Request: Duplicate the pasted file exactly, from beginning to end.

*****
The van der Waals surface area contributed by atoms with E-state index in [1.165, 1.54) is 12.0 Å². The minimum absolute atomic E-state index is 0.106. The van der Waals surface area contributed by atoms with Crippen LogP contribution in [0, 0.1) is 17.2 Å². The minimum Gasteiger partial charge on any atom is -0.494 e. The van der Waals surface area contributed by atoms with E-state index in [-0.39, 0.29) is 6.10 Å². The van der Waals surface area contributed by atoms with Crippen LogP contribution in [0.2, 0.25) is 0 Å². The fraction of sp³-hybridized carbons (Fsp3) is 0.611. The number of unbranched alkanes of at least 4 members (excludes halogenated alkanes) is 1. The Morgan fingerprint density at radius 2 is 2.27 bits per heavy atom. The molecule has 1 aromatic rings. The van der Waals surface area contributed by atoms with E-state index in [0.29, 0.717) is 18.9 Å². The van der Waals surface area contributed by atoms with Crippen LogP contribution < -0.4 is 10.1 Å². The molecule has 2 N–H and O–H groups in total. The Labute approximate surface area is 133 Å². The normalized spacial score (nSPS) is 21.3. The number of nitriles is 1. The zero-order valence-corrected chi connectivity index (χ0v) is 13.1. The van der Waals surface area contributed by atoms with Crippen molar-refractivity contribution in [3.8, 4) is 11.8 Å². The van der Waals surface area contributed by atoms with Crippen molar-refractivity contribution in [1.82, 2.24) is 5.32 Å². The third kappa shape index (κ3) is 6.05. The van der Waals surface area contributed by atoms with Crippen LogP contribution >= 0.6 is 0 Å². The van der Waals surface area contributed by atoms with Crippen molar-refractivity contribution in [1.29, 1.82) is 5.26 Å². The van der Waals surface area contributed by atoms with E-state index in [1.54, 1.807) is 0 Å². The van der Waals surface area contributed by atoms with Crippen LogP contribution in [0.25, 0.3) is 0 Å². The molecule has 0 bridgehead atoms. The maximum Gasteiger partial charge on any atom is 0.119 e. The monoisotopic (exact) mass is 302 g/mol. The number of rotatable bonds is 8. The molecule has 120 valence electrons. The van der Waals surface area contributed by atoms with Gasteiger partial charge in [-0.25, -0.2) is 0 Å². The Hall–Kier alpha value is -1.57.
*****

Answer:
The van der Waals surface area contributed by atoms with E-state index in [1.165, 1.54) is 12.0 Å². The minimum absolute atomic E-state index is 0.106. The van der Waals surface area contributed by atoms with Crippen LogP contribution in [0, 0.1) is 17.2 Å². The minimum Gasteiger partial charge on any atom is -0.494 e. The van der Waals surface area contributed by atoms with E-state index in [-0.39, 0.29) is 6.10 Å². The van der Waals surface area contributed by atoms with Crippen LogP contribution in [0.2, 0.25) is 0 Å². The fraction of sp³-hybridized carbons (Fsp3) is 0.611. The number of unbranched alkanes of at least 4 members (excludes halogenated alkanes) is 1. The Morgan fingerprint density at radius 2 is 2.27 bits per heavy atom. The molecule has 1 aromatic rings. The van der Waals surface area contributed by atoms with E-state index in [0.29, 0.717) is 18.9 Å². The van der Waals surface area contributed by atoms with Crippen LogP contribution < -0.4 is 10.1 Å². The molecule has 2 N–H and O–H groups in total. The Labute approximate surface area is 133 Å². The normalized spacial score (nSPS) is 21.3. The number of nitriles is 1. The zero-order valence-corrected chi connectivity index (χ0v) is 13.1. The van der Waals surface area contributed by atoms with Crippen molar-refractivity contribution in [3.8, 4) is 11.8 Å². The van der Waals surface area contributed by atoms with Crippen molar-refractivity contribution in [1.82, 2.24) is 5.32 Å². The third kappa shape index (κ3) is 6.05. The van der Waals surface area contributed by atoms with Crippen LogP contribution >= 0.6 is 0 Å². The van der Waals surface area contributed by atoms with Crippen molar-refractivity contribution in [1.29, 1.82) is 5.26 Å². The van der Waals surface area contributed by atoms with E-state index in [1.54, 1.807) is 0 Å². The van der Waals surface area contributed by atoms with Crippen LogP contribution in [0.25, 0.3) is 0 Å². The molecule has 0 bridgehead atoms. The maximum Gasteiger partial charge on any atom is 0.119 e. The monoisotopic (exact) mass is 302 g/mol. The number of rotatable bonds is 8. The molecule has 120 valence electrons. The van der Waals surface area contributed by atoms with Gasteiger partial charge in [-0.25, -0.2) is 0 Å². The Hall–Kier alpha value is -1.57.